jones_supa writes: British Psychological Society's division of clinical psychology (DCP) will on Monday issue a statement declaring that, given the lack of evidence, it is time for a 'paradigm shift' in how the issues of mental health are understood. According to their claim, there is no scientific evidence that psychiatric diagnoses such as schizophrenia and bipolar disorder are valid or useful. The statement effectively casts doubt on psychiatry's predominantly biomedical model of mental distress – the idea that people are suffering from illnesses that are treatable by doctors using drugs. The DCP said its decision to speak out 'reflects fundamental concerns about the development, personal impact and core assumptions of the (diagnosis) systems', used by psychiatry.
The provocative statement by the DCP has been timed to come out shortly before the release of DSM-5, the fifth edition of the American Psychiatry Association's Diagnostic and Statistical Manual of Mental Disorders. The manual has been attacked for expanding the range of mental health issues that are classified as disorders.
wiedzmin writes: A low-profile Chicago biologist, Michael Doyle, and his company Eola Technologies, who has once won a $521m patent lawsuit against Microsoft, claim that it was actually he and two co-inventors who invented, and patented, the “interactive web” before anyone else, back in 1993. Doyle argues that a program he created to allow doctors to view embryos over the early Internet, was the first program that allowed users to interact with images inside of a web browser window. He is therefore seeking royalties for the use of just about every modern interactive Internet technology, like watching videos or suggesting instant search results. Dozens of lawyers, representing the world’s biggest internet companies, including Yahoo, Amazon, Google and YouTube are acting as defendants in the case, which has even seen Tim Berners-Lee testify on Tuesday.
dotarray writes: While the PlayStation Network remains down, and your thoughts keep drifting to the safety of your personal details, it’s understandable that you might be looking for something to distract you.
How about using that Bluetooth PlayStation controller to navigate a teeny tiny little quadrocopter? It’s not like you can use it for much else, these days
meriksen writes: For the few of you left who still trusted Sony, now comes news of yet another massive data breach, this time for Sony Online Entertainment (SOE) users. SOE is their online multiplayer games offering. It sounds like a similar issue to the PSN hack, again with lots of data being taken. Making matters worse, apparently for players outside the US, Sony kept credit card numbers and/or bank details in an "outdated database" (read, one not properly secured or encrypted, apparently). And... Sony is now admitting that the breach occurred a few weeks ago, so this info has probably already been put to use.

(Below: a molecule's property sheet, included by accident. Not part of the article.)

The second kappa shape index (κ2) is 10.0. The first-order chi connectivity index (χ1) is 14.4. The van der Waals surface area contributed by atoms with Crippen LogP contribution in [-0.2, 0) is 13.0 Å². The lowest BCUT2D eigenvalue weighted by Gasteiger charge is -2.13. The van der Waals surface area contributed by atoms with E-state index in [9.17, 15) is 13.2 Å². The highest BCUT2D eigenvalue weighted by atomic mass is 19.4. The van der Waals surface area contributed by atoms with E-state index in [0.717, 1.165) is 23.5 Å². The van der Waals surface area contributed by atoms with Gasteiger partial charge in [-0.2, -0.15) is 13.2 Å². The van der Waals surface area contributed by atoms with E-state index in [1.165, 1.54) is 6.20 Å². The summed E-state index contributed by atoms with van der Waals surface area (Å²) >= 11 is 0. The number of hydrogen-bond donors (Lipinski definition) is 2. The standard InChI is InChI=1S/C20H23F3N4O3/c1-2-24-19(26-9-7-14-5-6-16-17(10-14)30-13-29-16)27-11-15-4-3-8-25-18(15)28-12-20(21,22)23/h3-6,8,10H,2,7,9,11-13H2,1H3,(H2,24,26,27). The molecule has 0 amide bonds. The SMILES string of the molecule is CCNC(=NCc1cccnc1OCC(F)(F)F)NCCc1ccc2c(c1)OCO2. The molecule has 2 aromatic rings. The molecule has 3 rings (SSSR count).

RedEaredSlider writes: South Korean police raided Google's offices in Seoul as they investigate whether the company illegally gathered private data.
Head of the police cyber crime unit, Chang Byuk-Duk, told the Agence-France Presse that the police were sent to the company's offices to secure evidence related to the AdMob platform. Google is accused of gathering data on users' locations via smartphone applications. The local site Daum was also raided, based on similar allegations.
Batblue writes: "Malware makers and scammers have quickly latched onto the news that U.S. military forces killed Osama Bin Laden, security researchers said today. Antivirus vendors have spotted multiple threats based on the news, including links that lead to fake security software — dubbed "rogueware" — attack code masquerading as plug-ins that users must supposedly download to view videos and attempts to harvest personal information.
Cyber criminals wasted no time in leveraging the news. "Hackers love a big, breaking story, said Rob Rachwald of Imperva, a Redwood Shores, Calif. security firm, in a post to the company's blog Monday.
Rachwald reported that Imperva had monitored forums where hackers bragged about posting fake videos, then duping users into clicking a Facebook "Like" button that in fact generates "Likes" to a product or service page they're promoting."
kg4gwa writes: Amazon and Sony suffered different troubles last week, but each one caused major headaches for users, and each company showed its own way of failing in the aftermath. Will Sony's security breach mean that Amazon gets a free pass for losing customer data?
Zothecula writes: Fiddling with small buttons or touchscreens on your mobile device when you're running, riding a bike or even just crossing the street can be a frustrating – and dangerous – endeavor. NEC is looking to solve this dilemma by developing a system that enables users to operate devices by just tapping their arm. The ArmKeypad is made up of acceleration sensors worn on each wrist that determine the area of the arm tapped by a user and translate this into different input commands via a Bluetooth link.